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This blog brought to you by Funhog Press and MRA.

Leaving the tourist enclave of Tavan Bogd, we were the morning sideshow. Pat, Susan, and I paddled away on the swift Tsagaan Gol, the Milk River.
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Back in the van, we rattled down the Tsagaan Gol Valley. Out of the high country and into the desert, Ahktilek turned down a dirt track that climbed back into green steppes, topping a windy pass where the snowy Altai revealed itself in distant grandeur.
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It was 8 pm by the time we found a semi-sheltered camp near the outlet of Hurgen Lake. From here, it would be 130 kilometers down the Hovd River back to the town of Olgy.
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The lake gathered itself into a deep blue river, big and choppy. At 5 miles, a tributary entered. Neither watercourse looked like a normal river. There was no evidence of high water; no beaches, no driftwood. They flowed over wide beds of boulders right up to grassy banks, like spring fed creeks. But these creeks combined to make a swift river of 5,000 cfs. We rode the restless current into a stiff wind, stopping for lunch at a ger with racks of cheese drying in the breeze.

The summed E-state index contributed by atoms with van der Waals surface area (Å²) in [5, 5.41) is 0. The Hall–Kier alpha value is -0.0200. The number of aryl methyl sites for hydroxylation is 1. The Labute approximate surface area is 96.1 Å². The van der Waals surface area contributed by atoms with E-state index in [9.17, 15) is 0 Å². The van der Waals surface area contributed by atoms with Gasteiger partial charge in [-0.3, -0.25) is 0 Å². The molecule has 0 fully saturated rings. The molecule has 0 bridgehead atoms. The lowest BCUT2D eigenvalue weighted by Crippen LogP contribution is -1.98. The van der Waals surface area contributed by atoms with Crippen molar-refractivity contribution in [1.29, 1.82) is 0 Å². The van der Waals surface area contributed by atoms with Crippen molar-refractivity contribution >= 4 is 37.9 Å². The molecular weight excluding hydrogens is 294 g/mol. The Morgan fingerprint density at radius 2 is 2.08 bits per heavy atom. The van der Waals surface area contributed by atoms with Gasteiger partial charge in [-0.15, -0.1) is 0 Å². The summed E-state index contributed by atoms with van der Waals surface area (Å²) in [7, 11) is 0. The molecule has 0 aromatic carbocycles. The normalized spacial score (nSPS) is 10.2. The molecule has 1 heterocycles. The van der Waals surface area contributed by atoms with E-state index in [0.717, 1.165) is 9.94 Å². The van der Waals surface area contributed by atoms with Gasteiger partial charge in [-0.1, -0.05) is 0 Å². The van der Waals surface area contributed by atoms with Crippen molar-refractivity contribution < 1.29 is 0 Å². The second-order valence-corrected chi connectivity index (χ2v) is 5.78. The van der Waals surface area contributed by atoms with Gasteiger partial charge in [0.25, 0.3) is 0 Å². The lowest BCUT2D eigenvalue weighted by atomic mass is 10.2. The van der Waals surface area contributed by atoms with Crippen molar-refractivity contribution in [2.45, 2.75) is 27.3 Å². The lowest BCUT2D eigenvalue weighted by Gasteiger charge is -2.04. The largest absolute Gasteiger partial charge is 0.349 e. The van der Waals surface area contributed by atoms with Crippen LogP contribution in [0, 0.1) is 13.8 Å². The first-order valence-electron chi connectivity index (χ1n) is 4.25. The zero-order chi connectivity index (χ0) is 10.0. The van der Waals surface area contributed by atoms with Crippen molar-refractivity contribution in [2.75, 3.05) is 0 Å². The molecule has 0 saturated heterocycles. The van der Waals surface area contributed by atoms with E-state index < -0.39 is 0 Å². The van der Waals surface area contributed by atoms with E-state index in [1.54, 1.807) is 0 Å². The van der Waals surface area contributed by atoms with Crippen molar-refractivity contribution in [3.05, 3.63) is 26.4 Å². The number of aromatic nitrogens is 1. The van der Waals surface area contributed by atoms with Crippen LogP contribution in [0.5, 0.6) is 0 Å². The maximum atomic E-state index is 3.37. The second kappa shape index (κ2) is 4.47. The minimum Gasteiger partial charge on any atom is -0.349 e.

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Out of the mountains, the river braided into a bizarre maze of channels. It was like a sluggish floodplain, but it wasn’t sluggish. Steady current raced through a patchwork of willow jungle, and we followed the biggest arteries, hoping they would all re-unite. They did, at an open bay where a westerly wind swept us past sand dunes into an inexplicable gap through a stark desert range.
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Clouds swallowed morning’s blue sky, and we sped out of the desert range into a blustery grey valley.
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Camp came atop a rocky promontory surrounded on all sides by the river, and millions of mosquitos, but up there on our breezy outcrop they were scarce. A winter residence, or hasha, provided a windbreak.
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Jagaa’s welcome smile greeted us at the bridge in Olgy. Laying in the hotel bed that night, I realized it was the first time I’d been awake after dark for weeks. Moslem prayer songs echoed through the streets, doing battle with brutal karaoke coming from the hotel bar downstairs. In 7 hours, I’d be meeting a ride to the airport, and the start of the long journey home.

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